10 Great Horror Movies That Are Ugly On Purpose

Gosh, that sure is tough to look at!

The ABCs of Death
Magnet Releasing

You would think that horror and ugliness would be paired together as often as ice cream and waffles, and to some extent, they are. The genre is full of grotesque, gory and disgusting imagery, but at the same time, most horror movies don't make a deliberate effort to be ugly.

Sure, there's plenty of ugly stuff on the screen, but the cinematography, editing, and sound design are often put together to make a film look good, even if it's subject matter is something as grotesque as serial killers, ghosts or monsters. This is because immersion into the world of horror is one of the best ways to get scares out of your audience. If you lure them in with stylish visuals and typical cinema tropes, you'll be able to catch them off guard with the shocking stuff.

But, on the other end of the spectrum, some fascinating movies go in the opposite direction. They throw ugly visuals right in your face, giving you a horror experience unlike anything you're used to. The following ten films are excellent examples of this and prove how genuinely hideous horror can be.

Before starting, it should be stated that The Blair Witch Project deserves a spot on this list but was already covered in this article. So be sure to give that one a read.

10. Eraserhead 

The ABCs of Death

Well, if you're going to talk about ugly horror movies, then surely it makes sense to start with an absolute classic. It's hard to think of any better options than David Lynch's iconic and sickening debut feature, Eraserhead, as this film's ugly visuals and surrealist qualities are its key selling point. It's no surprise it's still so disturbing even today.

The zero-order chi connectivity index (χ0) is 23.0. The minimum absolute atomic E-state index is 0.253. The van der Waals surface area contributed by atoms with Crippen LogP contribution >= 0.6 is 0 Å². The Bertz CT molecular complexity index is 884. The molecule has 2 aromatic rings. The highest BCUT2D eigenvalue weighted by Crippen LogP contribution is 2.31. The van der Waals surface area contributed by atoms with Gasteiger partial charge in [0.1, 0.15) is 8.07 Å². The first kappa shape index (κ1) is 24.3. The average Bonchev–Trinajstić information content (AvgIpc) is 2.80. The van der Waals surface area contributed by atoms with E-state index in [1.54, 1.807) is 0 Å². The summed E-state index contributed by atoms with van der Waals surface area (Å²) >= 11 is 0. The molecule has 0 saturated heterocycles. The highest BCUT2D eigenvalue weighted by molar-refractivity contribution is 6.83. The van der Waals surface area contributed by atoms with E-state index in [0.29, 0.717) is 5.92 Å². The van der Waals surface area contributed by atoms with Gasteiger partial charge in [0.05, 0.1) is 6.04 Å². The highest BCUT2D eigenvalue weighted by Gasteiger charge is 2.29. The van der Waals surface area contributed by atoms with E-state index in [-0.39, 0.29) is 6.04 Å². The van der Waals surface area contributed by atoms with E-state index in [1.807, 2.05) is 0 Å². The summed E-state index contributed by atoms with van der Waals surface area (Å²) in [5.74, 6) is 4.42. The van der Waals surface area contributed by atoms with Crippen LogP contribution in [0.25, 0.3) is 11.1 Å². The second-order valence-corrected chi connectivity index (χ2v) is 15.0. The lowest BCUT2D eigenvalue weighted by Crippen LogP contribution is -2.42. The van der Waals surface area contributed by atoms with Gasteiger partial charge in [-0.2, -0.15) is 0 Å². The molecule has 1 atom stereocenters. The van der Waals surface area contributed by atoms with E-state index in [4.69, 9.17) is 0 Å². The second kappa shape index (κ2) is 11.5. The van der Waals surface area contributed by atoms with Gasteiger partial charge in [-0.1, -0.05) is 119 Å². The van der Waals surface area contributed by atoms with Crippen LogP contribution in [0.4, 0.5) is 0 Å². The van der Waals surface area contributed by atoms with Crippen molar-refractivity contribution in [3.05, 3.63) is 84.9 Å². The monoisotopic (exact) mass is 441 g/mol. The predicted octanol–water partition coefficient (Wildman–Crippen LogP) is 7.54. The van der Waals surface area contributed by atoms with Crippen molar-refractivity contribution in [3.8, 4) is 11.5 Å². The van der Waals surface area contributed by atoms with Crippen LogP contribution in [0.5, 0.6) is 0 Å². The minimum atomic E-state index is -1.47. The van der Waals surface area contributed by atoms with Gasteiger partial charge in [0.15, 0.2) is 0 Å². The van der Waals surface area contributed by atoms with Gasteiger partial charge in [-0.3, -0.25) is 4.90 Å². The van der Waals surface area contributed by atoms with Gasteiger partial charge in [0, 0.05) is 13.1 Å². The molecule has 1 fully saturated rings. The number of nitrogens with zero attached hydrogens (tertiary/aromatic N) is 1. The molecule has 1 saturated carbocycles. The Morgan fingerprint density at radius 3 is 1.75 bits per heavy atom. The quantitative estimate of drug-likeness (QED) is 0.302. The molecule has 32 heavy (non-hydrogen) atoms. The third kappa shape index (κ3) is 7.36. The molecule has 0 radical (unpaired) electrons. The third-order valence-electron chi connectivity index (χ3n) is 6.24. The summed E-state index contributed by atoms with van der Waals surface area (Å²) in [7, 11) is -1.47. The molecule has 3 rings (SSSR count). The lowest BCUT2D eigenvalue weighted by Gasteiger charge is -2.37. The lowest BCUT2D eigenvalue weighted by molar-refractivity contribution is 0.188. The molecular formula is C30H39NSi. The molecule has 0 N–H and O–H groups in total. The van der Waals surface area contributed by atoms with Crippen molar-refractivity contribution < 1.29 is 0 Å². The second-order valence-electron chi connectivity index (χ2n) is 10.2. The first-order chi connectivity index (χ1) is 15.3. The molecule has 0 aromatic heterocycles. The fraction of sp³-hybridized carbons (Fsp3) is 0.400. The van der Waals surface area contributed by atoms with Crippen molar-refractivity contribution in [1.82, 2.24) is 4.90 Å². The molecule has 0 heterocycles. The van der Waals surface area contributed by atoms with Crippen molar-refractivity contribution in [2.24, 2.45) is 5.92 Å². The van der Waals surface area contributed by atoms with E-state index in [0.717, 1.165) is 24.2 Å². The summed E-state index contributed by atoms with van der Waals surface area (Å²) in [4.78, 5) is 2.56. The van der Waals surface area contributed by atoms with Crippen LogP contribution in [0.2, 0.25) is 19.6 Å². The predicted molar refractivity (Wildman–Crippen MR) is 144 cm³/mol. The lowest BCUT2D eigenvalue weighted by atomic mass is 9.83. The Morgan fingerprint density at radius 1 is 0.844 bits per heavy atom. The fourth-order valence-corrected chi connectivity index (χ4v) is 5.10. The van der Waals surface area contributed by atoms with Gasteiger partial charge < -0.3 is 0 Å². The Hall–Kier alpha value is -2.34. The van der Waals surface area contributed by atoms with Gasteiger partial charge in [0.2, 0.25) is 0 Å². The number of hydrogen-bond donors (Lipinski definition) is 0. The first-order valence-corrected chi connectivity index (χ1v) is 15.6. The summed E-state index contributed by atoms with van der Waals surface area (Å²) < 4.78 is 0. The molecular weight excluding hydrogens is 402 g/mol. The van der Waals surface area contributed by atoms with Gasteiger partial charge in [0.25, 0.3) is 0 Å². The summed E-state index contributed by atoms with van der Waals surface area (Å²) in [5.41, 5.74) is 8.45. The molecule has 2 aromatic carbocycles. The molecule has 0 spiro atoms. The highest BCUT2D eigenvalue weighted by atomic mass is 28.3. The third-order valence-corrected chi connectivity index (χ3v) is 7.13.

As a big passion project for David Lynch, you can see his unique mind at work in this movie. The essence of Eraserhead is that it explores concepts rather than narrative, with the prevailing theme being the fear of fatherhood. But, it's the expressionistic aesthetic that has maintained the movie's legacy.

In typical David Lynch fashion, there's a whole host of gross, disturbing imagery in the movie, with bleeding cooked chickens, the lead's head being turned into an eraser and a strange woman with puffy cheeks living inside a radiator. That's not even mentioning the deformed child the protagonist cares for, which is the height of this movie's ugliness.

This gross and, unfortunately, hideous little creature is brought to life with some stunning practical effects. Even by today's standards, it looks shockingly real, making the movie look and feel like a legitimate nightmare.


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